Green Industry Articles

Home Affordability: A True Measurement

Real estate practitioners and others who promote mixed use developments have long touted the livability and benefits of walkable, compact neighborhoods that provide easy access to public transit, jobs and stores, and entertainment.

A new study attaches even greater benefits to such environments by assessing the effect that transportation costs have on neighborhood affordability.

The Chicago-based Center for Neighborhood Technology's Housing + Transportation Affordability Index examined 337 metro (161,000 neighborhoods) areas across the country to assess neighborhoods' affordability by considering transportation costs associated with those locations.

The H+T Index and an accompanying report, Penny Wise, Pound Fuelish, show that once transportation costs are factored into housing costs, only two in five American communities actually are affordable for typical households.

The study notes that in an effort to bring the American dream of homeownership to greater numbers, growth has reached out to spots with low land costs.

The result has been sprawling, single-use developments in suburbs and exurbs, where running daily errands, getting to jobs and schools require driving.

Authors of the study call it momentous because it sheds light on the hidden costs of living in car dependent areas.

Among the findings:

• Conventional measures indicate that 69 percent of U.S. communities have average housing costs that are considered affordable to typical households. But include transportation costs and that figure drops to 40 percent, CNT's study finds.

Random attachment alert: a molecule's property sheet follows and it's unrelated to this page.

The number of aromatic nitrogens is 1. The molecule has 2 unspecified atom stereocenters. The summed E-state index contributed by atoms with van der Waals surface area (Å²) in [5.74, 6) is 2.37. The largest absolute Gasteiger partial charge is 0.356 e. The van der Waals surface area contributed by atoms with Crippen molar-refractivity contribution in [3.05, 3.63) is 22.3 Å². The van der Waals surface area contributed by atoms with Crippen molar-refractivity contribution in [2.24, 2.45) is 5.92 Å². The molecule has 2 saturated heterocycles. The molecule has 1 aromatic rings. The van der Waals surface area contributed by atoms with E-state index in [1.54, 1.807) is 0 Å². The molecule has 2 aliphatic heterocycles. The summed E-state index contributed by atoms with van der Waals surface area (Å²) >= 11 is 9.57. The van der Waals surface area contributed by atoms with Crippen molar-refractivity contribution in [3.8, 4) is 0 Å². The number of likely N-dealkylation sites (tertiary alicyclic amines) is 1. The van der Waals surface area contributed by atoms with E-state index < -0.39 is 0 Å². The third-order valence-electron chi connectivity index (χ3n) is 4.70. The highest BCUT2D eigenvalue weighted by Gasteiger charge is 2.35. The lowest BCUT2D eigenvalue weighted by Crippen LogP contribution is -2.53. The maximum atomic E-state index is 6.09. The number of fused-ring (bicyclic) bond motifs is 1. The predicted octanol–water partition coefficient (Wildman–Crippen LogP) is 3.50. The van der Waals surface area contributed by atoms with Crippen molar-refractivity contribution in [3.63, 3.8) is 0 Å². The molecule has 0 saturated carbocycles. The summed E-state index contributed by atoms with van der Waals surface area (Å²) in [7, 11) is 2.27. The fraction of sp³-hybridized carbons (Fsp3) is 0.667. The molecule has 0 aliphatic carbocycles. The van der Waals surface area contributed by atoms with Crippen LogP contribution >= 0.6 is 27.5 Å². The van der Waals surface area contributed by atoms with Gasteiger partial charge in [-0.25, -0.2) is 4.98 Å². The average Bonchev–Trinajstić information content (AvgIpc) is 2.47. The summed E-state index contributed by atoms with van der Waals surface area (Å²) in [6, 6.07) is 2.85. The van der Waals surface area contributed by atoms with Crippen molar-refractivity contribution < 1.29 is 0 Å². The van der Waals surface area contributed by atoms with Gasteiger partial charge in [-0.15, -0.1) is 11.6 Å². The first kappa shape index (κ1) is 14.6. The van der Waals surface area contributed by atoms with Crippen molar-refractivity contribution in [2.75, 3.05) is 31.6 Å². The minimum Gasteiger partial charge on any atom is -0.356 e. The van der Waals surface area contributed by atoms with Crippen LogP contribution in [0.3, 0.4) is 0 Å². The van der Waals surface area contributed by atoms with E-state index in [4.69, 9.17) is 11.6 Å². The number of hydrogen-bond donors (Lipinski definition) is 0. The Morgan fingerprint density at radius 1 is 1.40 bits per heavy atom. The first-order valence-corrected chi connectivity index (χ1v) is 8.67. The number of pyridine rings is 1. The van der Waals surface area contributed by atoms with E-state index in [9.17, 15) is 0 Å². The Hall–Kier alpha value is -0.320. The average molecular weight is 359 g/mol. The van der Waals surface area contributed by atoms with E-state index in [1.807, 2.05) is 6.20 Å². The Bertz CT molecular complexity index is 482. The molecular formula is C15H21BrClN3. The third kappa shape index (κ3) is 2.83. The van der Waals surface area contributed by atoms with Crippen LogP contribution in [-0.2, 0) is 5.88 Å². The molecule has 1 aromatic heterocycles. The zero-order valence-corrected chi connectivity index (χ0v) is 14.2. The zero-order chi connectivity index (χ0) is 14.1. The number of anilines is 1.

• Transportation costs have grown over the last century from 2 to 3 percent of income to 15 percent under the best of  circumstances. Some are as high as 28 percent in some parts of the country. This price escalation is directly related to decentralized, low-density development patterns.

• Although cities generate more carbon dioxide per acre than less dense suburban and exurban communities, their compact, mixed-use urban neighborhoods generate nearly 70 percent less greenhouse gases per household for travel than their suburban and exurban counterparts.

• By 2030, the U.S. is expected to add 92 million people in total or 27.9 million households in metro areas. If these new households could reduce their average car ownership by half a vehicle per household below the country’s current average of 1.6 and if existing
households could reduce average car ownership by a quarter vehicle as a result of retrofitting existing neighborhoods and building more transit to serve them, U.S. metro areas would see an infusion of more than $200 billion in aggregate transportation savings per year by 2030.

See how the study measures housing affordability of specific areas of the country. Read Penny Wise, Pound Fuelish.
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Green REsource Council Newsletter, May 2010